Audit: State failed to control energy, mineral grants
October 29, 2007
DENVER ” State officials failed to place adequate controls on grants provided to communities to compensate for energy and mineral extraction, including $750,000 that was improperly given to a nonprofit organization in Limon, state auditors said Monday.
The money was part of $404 million awarded in 1,400 energy and mineral impact grants from 2003 to 2007.
Susan Kirkpatrick, executive director of the Department of Local Affairs, said she doesn’t have the staff to properly monitor the programs. She said the department will ask for more money from the Legislature next year and she set up an agency watchdog in the department to implement audit findings.
“It’s a very big opportunity, but an awesome responsibility,” she told the Legislative Audit Committee.
An energy and mineral extraction tax committee is looking at policy changes after an audit earlier this year showed nearly 30 percent of oil and gas producers and 42 percent of royalty interest owners audited by the state got away without filing severance tax returns with a different department between 2002 and 2004.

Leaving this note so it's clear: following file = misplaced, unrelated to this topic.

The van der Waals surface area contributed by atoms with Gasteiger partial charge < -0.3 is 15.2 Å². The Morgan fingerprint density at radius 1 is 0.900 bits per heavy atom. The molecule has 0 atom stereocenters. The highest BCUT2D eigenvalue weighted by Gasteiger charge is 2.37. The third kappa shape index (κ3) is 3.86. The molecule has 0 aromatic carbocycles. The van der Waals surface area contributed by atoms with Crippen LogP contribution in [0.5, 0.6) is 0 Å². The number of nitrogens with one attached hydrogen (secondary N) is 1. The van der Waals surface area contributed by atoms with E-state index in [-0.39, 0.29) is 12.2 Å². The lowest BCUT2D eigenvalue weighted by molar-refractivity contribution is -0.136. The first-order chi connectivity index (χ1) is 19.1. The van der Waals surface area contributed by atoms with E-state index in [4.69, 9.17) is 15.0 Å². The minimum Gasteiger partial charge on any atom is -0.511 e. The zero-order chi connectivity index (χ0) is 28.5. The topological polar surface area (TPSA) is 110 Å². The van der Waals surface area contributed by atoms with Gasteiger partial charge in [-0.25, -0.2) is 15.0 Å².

Auditors said the state had to rely on producers to tell them how much oil and gas they produce because it doesn’t calibrate or witness the calibration of oil and gas production equipment.
Recommended Stories For You
Auditors said Monday they found a $30,000 grant to cover travel and salary on a rural development grant had ballooned to $575,000, with 90 percent of the money given in supplemental awards that bypassed an advisory committee that oversees the grants.
Another $30,000 in state tax revenue was given to the Colorado Rural Development Council, a nonprofit organization in Limon, instead of going to the town government as required by law. The cost eventually soared to $750,000.
Lawmakers called it an honest mistake.
Auditors found overpayments totaling $34,000, including a duplicate payment of $29,200; unallowable costs totaling $257,000 and insufficient documentation to account for $1.3 million in three separate grants.
They also found wide disparity in the way grants were given out across the state, with the northwest region getting the most ” 29 percent of the money available ” and the southern mountains getting the least, 14 percent, over a period that stretched from 2002 to 2006.